“Personalization” is one of those things that educators all agree is important, but have found it hard to do in practice. The structure of schools is designed to work with students in large groups, and to essentially treat all students the same.
There are a few strategies that can help with personalizing assessments. Some have to do with the structures of the assessments themselves; others have to do with how we use assessments.
Jay McTighe, who is one of the foremost thinkers on assessment, has pointed out a few ways that tasks can be designed to better incorporate student voice and choice. One is the notion of a “task frame” – a type of assessment that can be used in a variety of situations. For example, a task frame could be “Interpret the data on ____ for the past ____ and use that data to make a prediction.” This frame can be used in elementary math classes (“interpret the data on student height for the past six months”) or high school social studies class (“Interpret the data on voting patterns in our town for the past 10 years”). There are similar skills happening here, across multiple disciplines. This can lead to personalization in a couple of ways: if the task frame is used multiple times, students could select the assignment where they felt they did the best; in another way, students could devise their own task using this frame, and show how they can apply the skill of “interpreting data” to a question of their own choosing.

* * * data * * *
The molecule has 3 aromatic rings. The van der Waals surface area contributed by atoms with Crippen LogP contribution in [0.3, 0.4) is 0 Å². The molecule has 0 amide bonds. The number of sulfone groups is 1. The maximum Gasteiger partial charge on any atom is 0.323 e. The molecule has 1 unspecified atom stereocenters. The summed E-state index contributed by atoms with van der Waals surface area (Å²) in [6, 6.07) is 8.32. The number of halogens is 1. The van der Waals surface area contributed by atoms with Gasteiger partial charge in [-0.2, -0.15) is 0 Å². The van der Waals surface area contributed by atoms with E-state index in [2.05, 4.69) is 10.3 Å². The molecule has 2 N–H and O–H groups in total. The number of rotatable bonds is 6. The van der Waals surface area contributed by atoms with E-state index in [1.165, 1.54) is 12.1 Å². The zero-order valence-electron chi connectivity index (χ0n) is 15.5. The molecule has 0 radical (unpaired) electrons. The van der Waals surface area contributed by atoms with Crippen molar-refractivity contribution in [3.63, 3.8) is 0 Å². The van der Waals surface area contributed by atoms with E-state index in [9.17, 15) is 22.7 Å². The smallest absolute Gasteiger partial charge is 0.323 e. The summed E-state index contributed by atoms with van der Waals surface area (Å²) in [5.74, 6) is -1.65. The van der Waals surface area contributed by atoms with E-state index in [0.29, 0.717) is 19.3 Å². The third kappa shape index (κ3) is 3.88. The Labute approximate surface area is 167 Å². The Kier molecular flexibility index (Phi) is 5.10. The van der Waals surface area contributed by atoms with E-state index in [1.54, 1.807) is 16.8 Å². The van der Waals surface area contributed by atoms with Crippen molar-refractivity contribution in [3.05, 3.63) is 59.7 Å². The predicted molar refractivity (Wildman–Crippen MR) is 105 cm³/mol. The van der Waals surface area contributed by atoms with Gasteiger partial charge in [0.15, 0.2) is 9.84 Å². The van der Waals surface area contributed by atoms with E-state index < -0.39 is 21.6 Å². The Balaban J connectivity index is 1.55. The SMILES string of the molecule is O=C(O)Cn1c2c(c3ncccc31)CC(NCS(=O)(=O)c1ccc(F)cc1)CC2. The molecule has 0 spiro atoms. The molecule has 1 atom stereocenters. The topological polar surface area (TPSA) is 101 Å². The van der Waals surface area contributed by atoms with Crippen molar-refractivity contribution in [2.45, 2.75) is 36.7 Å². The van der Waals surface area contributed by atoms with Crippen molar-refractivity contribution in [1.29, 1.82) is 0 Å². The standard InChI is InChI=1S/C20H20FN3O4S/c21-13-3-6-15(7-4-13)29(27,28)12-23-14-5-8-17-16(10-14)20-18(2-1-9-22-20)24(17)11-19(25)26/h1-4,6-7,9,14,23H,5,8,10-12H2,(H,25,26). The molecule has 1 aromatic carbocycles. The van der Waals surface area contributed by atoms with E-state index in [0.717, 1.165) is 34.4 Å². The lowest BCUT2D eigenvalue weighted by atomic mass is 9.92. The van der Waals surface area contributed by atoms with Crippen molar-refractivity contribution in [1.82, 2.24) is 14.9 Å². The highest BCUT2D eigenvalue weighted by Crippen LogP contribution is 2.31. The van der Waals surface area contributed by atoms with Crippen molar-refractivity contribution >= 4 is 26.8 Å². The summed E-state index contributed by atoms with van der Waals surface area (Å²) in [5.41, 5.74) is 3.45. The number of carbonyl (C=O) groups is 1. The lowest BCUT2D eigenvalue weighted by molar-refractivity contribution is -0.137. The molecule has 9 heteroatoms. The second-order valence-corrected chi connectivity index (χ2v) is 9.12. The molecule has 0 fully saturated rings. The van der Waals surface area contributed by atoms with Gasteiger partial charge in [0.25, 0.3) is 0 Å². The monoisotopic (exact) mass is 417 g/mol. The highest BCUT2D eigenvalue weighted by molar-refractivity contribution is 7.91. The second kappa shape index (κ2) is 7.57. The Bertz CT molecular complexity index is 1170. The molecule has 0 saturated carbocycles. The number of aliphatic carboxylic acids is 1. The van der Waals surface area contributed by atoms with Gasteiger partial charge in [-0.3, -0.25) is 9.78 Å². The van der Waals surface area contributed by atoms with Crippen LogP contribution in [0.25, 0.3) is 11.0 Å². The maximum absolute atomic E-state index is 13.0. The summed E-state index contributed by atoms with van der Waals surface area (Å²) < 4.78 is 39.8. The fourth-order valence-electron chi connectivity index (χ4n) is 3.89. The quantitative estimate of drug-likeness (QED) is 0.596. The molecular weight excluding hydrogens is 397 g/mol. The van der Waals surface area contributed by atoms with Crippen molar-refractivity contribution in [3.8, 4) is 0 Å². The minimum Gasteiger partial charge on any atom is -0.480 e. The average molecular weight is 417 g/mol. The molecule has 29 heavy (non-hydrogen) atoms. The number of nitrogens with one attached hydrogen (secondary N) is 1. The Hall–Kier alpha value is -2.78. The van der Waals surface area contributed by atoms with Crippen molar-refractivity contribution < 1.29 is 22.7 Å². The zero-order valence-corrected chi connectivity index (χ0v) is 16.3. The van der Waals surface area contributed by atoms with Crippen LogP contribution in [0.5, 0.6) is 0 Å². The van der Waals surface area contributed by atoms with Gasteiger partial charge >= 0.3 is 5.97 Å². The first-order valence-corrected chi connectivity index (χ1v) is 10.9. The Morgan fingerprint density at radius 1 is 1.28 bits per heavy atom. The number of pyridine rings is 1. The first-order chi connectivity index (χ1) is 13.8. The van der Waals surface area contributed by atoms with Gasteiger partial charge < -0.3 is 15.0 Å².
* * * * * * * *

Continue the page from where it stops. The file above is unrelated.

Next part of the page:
Another strategy is to allow students to use the assessments to tell their own story of growth. Students can create a tour of their best work over time (which we discussed in an earlier blog post). By selecting the tasks that show their best work or their growth through the year, students are displaying their thoughts on what the assessments mean to them.
To go further on the scale of personalization, students can create their own tasks. Some classroom projects and tasks have student voice and choice embedded in the assignment; a student’s creative writing project or history fair display can start with their initial idea. In some cases, students may create their own personal badge, allowing them to do a “deep dive” into some area of interest. The assessment, in this case, will be as much about the process – what did the student explore? how did they decide what tasks to pursue – as the final deliverables.
Our recent webinar on Personalizing Assessment is available online; we’d like to continue the conversation!